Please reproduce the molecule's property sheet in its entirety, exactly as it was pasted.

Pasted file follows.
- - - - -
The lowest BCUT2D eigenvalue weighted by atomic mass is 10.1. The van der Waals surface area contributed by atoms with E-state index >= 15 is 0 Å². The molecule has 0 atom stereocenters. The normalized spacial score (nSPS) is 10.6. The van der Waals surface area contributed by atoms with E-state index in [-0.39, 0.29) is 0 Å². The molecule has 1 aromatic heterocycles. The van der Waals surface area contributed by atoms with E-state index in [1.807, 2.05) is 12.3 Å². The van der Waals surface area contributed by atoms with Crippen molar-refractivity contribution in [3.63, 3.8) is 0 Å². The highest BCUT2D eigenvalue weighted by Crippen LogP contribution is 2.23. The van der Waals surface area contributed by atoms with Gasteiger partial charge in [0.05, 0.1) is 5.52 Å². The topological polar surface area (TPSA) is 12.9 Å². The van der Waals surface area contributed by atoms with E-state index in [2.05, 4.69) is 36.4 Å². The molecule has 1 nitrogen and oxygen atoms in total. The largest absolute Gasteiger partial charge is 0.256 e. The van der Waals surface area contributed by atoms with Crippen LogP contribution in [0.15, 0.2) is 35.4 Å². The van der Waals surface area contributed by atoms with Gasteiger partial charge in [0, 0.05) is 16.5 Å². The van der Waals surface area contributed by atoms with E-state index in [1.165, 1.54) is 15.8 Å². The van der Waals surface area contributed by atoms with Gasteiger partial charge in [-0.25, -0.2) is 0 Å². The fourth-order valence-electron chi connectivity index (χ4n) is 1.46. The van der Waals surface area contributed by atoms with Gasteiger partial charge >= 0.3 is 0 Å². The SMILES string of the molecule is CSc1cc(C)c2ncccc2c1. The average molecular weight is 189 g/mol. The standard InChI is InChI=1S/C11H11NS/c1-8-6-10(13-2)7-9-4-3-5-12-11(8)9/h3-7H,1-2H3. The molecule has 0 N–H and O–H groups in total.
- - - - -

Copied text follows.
The lowest BCUT2D eigenvalue weighted by atomic mass is 10.1. The van der Waals surface area contributed by atoms with E-state index >= 15 is 0 Å². The molecule has 0 atom stereocenters. The normalized spacial score (nSPS) is 10.6. The van der Waals surface area contributed by atoms with E-state index in [-0.39, 0.29) is 0 Å². The molecule has 1 aromatic heterocycles. The van der Waals surface area contributed by atoms with E-state index in [1.807, 2.05) is 12.3 Å². The van der Waals surface area contributed by atoms with Crippen molar-refractivity contribution in [3.63, 3.8) is 0 Å². The highest BCUT2D eigenvalue weighted by Crippen LogP contribution is 2.23. The van der Waals surface area contributed by atoms with Gasteiger partial charge in [0.05, 0.1) is 5.52 Å². The topological polar surface area (TPSA) is 12.9 Å². The van der Waals surface area contributed by atoms with E-state index in [2.05, 4.69) is 36.4 Å². The molecule has 1 nitrogen and oxygen atoms in total. The largest absolute Gasteiger partial charge is 0.256 e. The van der Waals surface area contributed by atoms with Crippen LogP contribution in [0.15, 0.2) is 35.4 Å². The van der Waals surface area contributed by atoms with Gasteiger partial charge in [0, 0.05) is 16.5 Å². The van der Waals surface area contributed by atoms with E-state index in [1.165, 1.54) is 15.8 Å². The van der Waals surface area contributed by atoms with Gasteiger partial charge in [-0.25, -0.2) is 0 Å². The fourth-order valence-electron chi connectivity index (χ4n) is 1.46. The van der Waals surface area contributed by atoms with Gasteiger partial charge >= 0.3 is 0 Å². The SMILES string of the molecule is CSc1cc(C)c2ncccc2c1. The average molecular weight is 189 g/mol. The standard InChI is InChI=1S/C11H11NS/c1-8-6-10(13-2)7-9-4-3-5-12-11(8)9/h3-7H,1-2H3. The molecule has 0 N–H and O–H groups in total.